The Big Miss Review

Perspective can be a funny thing.

Many times we as fans believe those in the media spotlight fit a specific mold. This can be movie stars, politicians, and athletes.  It’s not until we get insight into their “world” when we are able to take a step back and assess who that person really is.  In certain instances, we are not privy to the daily lives of famous people.  We are at the mercy of what is placed on YouTube or what a photographer may catch at a fleeting moment in time.  This is how are perceptions are formed.

Our perception is our reality.  What we hear or see is what we believe. We do not live in sound bites but many who are famous do. When those who are close to famous people for an extended period of time, give us insight into what that person is like, we are able to reassess our perception.

Enter –  Hank Haney.  Recently, I had the opportunity to read, The Big Miss.  If you are not familiar (What rock have you been living under?) Hank Haney was Tiger Woods’ coach for six years.  During those six years, Hank describes his relationship with Tiger Woods in the book both on and off the course.

The book reinforced and shattered some of my perceptions of Tiger Woods.

Reinforced: The Big Miss reinforced the perception that Tiger Wood is a relentless worker. Hard work pays off.  It certainly has paid off for Tiger throughout the years.  His numbers in both major and non-major tournament wins is a testament to that.  Hank’s insight into Tiger’s practice regiment and tireless preparation gives the reader a glimpse into what can happen when talent and work ethic are meshed together.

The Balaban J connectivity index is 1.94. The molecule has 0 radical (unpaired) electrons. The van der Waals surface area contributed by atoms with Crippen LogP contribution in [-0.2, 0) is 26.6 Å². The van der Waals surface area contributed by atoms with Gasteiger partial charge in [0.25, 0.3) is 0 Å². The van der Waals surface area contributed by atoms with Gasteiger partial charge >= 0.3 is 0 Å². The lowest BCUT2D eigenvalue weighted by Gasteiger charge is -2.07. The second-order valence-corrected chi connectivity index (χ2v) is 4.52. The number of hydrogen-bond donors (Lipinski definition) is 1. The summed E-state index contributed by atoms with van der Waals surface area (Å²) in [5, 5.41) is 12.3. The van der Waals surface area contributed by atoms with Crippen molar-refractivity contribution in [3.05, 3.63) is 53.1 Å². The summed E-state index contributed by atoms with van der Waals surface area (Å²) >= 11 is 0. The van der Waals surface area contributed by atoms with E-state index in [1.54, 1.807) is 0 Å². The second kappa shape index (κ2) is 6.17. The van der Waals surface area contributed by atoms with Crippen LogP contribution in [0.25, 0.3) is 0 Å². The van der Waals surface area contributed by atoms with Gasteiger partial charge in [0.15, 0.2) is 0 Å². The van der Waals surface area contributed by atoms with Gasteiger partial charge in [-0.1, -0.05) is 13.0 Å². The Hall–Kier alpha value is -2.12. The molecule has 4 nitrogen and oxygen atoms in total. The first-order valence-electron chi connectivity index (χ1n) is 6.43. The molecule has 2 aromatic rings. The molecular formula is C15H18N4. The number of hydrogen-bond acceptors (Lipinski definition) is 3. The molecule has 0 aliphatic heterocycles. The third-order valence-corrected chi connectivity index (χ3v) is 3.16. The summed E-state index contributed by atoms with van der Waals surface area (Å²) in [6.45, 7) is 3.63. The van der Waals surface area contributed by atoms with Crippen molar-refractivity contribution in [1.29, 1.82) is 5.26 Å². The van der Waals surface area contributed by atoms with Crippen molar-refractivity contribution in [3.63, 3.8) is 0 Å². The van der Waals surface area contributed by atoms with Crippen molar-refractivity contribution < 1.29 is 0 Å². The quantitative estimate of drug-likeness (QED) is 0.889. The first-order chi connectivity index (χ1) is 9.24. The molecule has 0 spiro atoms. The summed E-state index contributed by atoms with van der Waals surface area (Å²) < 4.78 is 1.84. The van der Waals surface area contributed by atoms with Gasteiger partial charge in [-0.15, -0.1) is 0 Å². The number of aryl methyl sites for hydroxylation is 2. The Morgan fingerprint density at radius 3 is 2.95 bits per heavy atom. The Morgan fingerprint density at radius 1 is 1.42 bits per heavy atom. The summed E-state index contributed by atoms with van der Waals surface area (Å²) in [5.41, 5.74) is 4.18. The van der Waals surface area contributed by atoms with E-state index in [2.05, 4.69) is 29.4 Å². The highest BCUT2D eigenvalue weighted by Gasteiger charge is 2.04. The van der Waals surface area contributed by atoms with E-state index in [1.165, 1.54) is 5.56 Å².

Shattered: The Big Miss shattered some previous perceptions of Tiger. Hank referenced many times throughout the book that Tiger was (and still is) a driven individual.  Hank, when coaching Tiger, made the comment that it was like he (Tiger) was the boss and the student all at the same time.  As a former coach, we all believe our athletes can succeed with proper guidance and instruction.  Most athletes are open to that instruction because we as coaches have either demonstrated success with others or have done it ourselves.  In my opinion, after reading the book, this part of the relationship between Tiger and Hank when practicing or interacting was a difficult one to manage as a coach.   One could imagine attempting to correct Tiger or ask him to try something new may be a slippery slope in that it’s not like Tiger doesn’t know what he is doing.   Habits and routines of elite athletes are hard if not impossible to break.  Hank points out in The Big Miss that Tiger’s previous coach, Butch Harmon, worked on aspects of Tiger’s swing that were in difference to Hank’s philosophy.  This is most certainly true for most coaches.  Everyone is different. Attempting to break some habits that Hank believed Tiger could benefit from was a struggle.  Tiger’s tenacity, although a good trait to have, was a difficult barrier to overcome when hank wanted to try something new.  An athlete tends to believe his coach more when suggestions work and the athlete sees success.  Tiger experienced success with Butch.  Again, up to this point in Tiger’s career it’s not as if he had not won anything.  He most certainly had.  But, remember, Tiger asked Hank to coach him – not the other way around.